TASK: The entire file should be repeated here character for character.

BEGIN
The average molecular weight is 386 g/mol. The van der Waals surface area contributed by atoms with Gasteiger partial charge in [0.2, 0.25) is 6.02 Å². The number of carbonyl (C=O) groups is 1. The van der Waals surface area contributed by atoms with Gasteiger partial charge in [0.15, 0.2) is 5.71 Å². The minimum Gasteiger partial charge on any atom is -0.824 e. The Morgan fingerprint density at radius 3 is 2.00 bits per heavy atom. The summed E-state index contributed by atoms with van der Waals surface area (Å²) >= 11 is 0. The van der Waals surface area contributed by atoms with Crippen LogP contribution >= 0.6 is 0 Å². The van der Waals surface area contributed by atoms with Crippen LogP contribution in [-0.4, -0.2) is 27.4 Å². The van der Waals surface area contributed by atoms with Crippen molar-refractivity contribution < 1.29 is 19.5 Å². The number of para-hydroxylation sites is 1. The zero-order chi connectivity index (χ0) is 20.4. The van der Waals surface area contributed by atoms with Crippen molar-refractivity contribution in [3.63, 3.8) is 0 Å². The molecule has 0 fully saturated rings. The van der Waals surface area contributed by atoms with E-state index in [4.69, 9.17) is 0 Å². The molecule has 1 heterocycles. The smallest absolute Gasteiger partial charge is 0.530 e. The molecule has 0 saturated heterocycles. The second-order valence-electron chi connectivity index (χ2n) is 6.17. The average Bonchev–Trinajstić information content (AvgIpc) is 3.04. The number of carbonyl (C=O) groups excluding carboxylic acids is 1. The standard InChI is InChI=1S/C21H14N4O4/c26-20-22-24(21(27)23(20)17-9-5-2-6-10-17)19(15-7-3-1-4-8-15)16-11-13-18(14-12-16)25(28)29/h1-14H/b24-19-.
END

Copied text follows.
The average molecular weight is 386 g/mol. The van der Waals surface area contributed by atoms with Gasteiger partial charge in [0.2, 0.25) is 6.02 Å². The number of carbonyl (C=O) groups is 1. The van der Waals surface area contributed by atoms with Gasteiger partial charge in [0.15, 0.2) is 5.71 Å². The minimum Gasteiger partial charge on any atom is -0.824 e. The Morgan fingerprint density at radius 3 is 2.00 bits per heavy atom. The summed E-state index contributed by atoms with van der Waals surface area (Å²) >= 11 is 0. The van der Waals surface area contributed by atoms with Crippen LogP contribution >= 0.6 is 0 Å². The van der Waals surface area contributed by atoms with Crippen LogP contribution in [-0.4, -0.2) is 27.4 Å². The van der Waals surface area contributed by atoms with Crippen molar-refractivity contribution < 1.29 is 19.5 Å². The number of para-hydroxylation sites is 1. The zero-order chi connectivity index (χ0) is 20.4. The van der Waals surface area contributed by atoms with Crippen molar-refractivity contribution in [3.63, 3.8) is 0 Å². The molecule has 0 fully saturated rings. The van der Waals surface area contributed by atoms with E-state index in [4.69, 9.17) is 0 Å². The molecule has 1 heterocycles. The smallest absolute Gasteiger partial charge is 0.530 e. The molecule has 0 saturated heterocycles. The second-order valence-electron chi connectivity index (χ2n) is 6.17. The average Bonchev–Trinajstić information content (AvgIpc) is 3.04. The number of carbonyl (C=O) groups excluding carboxylic acids is 1. The standard InChI is InChI=1S/C21H14N4O4/c26-20-22-24(21(27)23(20)17-9-5-2-6-10-17)19(15-7-3-1-4-8-15)16-11-13-18(14-12-16)25(28)29/h1-14H/b24-19-.